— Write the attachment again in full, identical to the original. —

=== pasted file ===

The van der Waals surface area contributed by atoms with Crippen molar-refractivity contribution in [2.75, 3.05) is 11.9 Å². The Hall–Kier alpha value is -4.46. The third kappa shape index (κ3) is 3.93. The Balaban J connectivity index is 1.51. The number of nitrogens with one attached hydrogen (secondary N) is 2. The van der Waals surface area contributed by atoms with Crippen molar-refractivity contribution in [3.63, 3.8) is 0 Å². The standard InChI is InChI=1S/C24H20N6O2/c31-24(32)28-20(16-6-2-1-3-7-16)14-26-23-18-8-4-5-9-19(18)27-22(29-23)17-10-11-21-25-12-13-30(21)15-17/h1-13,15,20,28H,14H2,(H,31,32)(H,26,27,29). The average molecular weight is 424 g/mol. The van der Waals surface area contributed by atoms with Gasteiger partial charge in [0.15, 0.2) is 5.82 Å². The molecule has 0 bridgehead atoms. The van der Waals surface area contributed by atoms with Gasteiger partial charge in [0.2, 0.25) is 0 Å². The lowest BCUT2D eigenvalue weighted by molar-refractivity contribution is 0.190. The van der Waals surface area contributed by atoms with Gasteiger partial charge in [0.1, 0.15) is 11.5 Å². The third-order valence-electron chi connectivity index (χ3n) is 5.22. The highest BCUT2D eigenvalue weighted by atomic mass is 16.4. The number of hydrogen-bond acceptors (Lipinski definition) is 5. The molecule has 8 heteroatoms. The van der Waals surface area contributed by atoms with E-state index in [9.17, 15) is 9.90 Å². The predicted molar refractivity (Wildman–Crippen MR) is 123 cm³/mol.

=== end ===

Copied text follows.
The van der Waals surface area contributed by atoms with Crippen molar-refractivity contribution in [2.75, 3.05) is 11.9 Å². The Hall–Kier alpha value is -4.46. The third kappa shape index (κ3) is 3.93. The Balaban J connectivity index is 1.51. The number of nitrogens with one attached hydrogen (secondary N) is 2. The van der Waals surface area contributed by atoms with Crippen molar-refractivity contribution in [3.63, 3.8) is 0 Å². The standard InChI is InChI=1S/C24H20N6O2/c31-24(32)28-20(16-6-2-1-3-7-16)14-26-23-18-8-4-5-9-19(18)27-22(29-23)17-10-11-21-25-12-13-30(21)15-17/h1-13,15,20,28H,14H2,(H,31,32)(H,26,27,29). The average molecular weight is 424 g/mol. The van der Waals surface area contributed by atoms with Gasteiger partial charge in [0.15, 0.2) is 5.82 Å². The molecule has 0 bridgehead atoms. The van der Waals surface area contributed by atoms with Gasteiger partial charge in [0.2, 0.25) is 0 Å². The lowest BCUT2D eigenvalue weighted by molar-refractivity contribution is 0.190. The van der Waals surface area contributed by atoms with Gasteiger partial charge in [0.1, 0.15) is 11.5 Å². The third-order valence-electron chi connectivity index (χ3n) is 5.22. The highest BCUT2D eigenvalue weighted by atomic mass is 16.4. The number of hydrogen-bond acceptors (Lipinski definition) is 5. The molecule has 8 heteroatoms. The van der Waals surface area contributed by atoms with E-state index in [9.17, 15) is 9.90 Å². The predicted molar refractivity (Wildman–Crippen MR) is 123 cm³/mol.